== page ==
Hong Kong’s de facto central bank stepped in for the first time since 2009 to prevent the city’s currency from rising against the US dollar after it touched the upper limit of a range that triggers an intervention.
The Hong Kong Monetary Authority (HKMA) said it bought US$603 million at HK$7.75 per dollar, which is the so-called strong side of the permitted convertibility range of HK$7.75 to HK$7.85 that obligates intervention. The move, announced in an emailed statement on Saturday, was confirmed by spokeswoman Rhonda Lam (林耘) who said the HKMA acted during New York trading hours.
“Funds continue to flow into Hong Kong given the monetary easing in the US and Europe,” said Kenix Lai (賴春梅), a currency analyst at Bank of East Asia Ltd in Hong Kong. “That’s evident by the rising stock market and property prices. I expect HKMA will still have to intervene in the near term as capital inflows continue.”
Policy makers from around the world have bemoaned the economic threat of stronger exchange rates from the US Federal Reserve’s monetary easing. At IMF meetings in Tokyo this month, Brazil’s Finance Minister Guido Mantega vowed to shield his country from the “selfish” monetary policies of some developed nations, while Philippine central bank Governor Amando Tetangco said the Fed was causing “challenges to monetary policy in emerging markets.”
The Fed initiated a third phase of so-called quantitative easing on Sept. 13, purchasing US$40 billion of mortgage-backed securities per month, and said this will continue until the outlook for jobs improves “substantially.”
The European Central Bank (ECB) and Bank of Japan (BOJ) have also added to stimulus. The ECB pledged last month to buy the bonds of governments that agree to austerity conditions while the BOJ boosted its asset-purchase fund by YEN10 trillion (US$126 billion) and abandoned a minimum yield for the bonds it purchases.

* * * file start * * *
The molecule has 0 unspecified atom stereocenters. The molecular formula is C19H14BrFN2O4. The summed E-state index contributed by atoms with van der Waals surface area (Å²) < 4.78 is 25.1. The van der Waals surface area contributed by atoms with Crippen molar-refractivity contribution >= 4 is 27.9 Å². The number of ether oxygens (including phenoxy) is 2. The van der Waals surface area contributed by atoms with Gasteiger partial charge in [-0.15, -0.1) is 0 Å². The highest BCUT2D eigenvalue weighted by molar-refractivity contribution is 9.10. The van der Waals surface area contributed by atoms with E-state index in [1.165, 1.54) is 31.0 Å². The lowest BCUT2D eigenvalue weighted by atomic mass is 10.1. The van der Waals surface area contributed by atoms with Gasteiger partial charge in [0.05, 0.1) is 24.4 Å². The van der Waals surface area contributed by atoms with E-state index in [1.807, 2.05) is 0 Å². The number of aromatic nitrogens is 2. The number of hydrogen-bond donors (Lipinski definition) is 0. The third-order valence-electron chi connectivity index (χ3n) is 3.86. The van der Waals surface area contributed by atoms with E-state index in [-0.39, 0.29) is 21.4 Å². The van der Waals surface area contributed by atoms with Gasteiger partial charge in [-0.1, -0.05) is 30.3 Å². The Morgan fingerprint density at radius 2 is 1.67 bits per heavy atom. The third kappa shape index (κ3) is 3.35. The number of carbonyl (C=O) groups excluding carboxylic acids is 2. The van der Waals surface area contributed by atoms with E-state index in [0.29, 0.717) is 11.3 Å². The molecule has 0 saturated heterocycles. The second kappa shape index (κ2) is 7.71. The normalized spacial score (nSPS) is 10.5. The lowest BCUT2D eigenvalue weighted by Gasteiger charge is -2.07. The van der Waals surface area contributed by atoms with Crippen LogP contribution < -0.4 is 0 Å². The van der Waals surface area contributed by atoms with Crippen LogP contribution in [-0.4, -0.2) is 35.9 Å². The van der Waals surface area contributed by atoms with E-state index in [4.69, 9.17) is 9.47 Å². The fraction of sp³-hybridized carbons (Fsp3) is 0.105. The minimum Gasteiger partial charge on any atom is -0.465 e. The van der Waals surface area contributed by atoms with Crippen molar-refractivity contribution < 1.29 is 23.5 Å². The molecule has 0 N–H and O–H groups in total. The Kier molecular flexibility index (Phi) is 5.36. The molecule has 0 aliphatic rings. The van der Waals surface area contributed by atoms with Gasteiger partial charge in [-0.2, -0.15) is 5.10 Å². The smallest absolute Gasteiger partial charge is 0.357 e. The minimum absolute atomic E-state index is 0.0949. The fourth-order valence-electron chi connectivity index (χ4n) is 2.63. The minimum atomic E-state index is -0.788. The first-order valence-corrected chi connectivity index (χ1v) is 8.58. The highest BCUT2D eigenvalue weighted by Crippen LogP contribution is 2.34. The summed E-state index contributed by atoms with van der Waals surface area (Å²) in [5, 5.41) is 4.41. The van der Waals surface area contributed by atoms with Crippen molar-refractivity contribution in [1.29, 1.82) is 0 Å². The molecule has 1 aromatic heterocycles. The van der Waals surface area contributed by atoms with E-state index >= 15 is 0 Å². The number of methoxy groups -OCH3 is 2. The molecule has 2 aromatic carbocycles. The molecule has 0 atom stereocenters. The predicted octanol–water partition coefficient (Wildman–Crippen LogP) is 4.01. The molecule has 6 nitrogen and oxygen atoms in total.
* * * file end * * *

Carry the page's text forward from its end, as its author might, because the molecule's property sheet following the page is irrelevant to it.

“The recent increase in demand for the local currency is related to a less strained European market, weakness in the US dollar and declining US interest rates, which have prompted capital inflows into currency and equity markets in the region,” the HKMA said.
“Upward pressures have similarly been observed in other Asian currencies,” it said.
Emerging-market equity funds tracked by EPFR Global Research recorded their sixth straight week of inflows for the week ending Oct. 17, bringing inflows to more than US$21 billion so far this year, according to a statement from the company. Commitments to China equity funds reached a seven-week high, with flows attributable to domestically-domiciled funds at the highest level in more than four months, it said.
The Bloomberg-JPMorgan Asia Dollar Index, which tracks the region’s most-active currencies, rose 0.1 percent in the week ending Oct. 19 and touched 117.87 on Oct. 18, the highest level since February. The Hong Kong dollar gained 0.02 percent in the week to close at HK$7.7503 per US dollar.
The rally in the Chinese currency, which touched a 19-year high of 6.2446 per dollar on Oct. 18, has spurred demand for the Hong Kong dollar as investors bet the city’s economy and stock market will benefit from a growth rebound in China.
The currency gains “reflect the shifting investment sentiment toward the Chinese economy,” Andy Ji, a Singapore-based foreign-exchange strategist at Commonwealth Bank of Australia, said in emailed comments yesterday.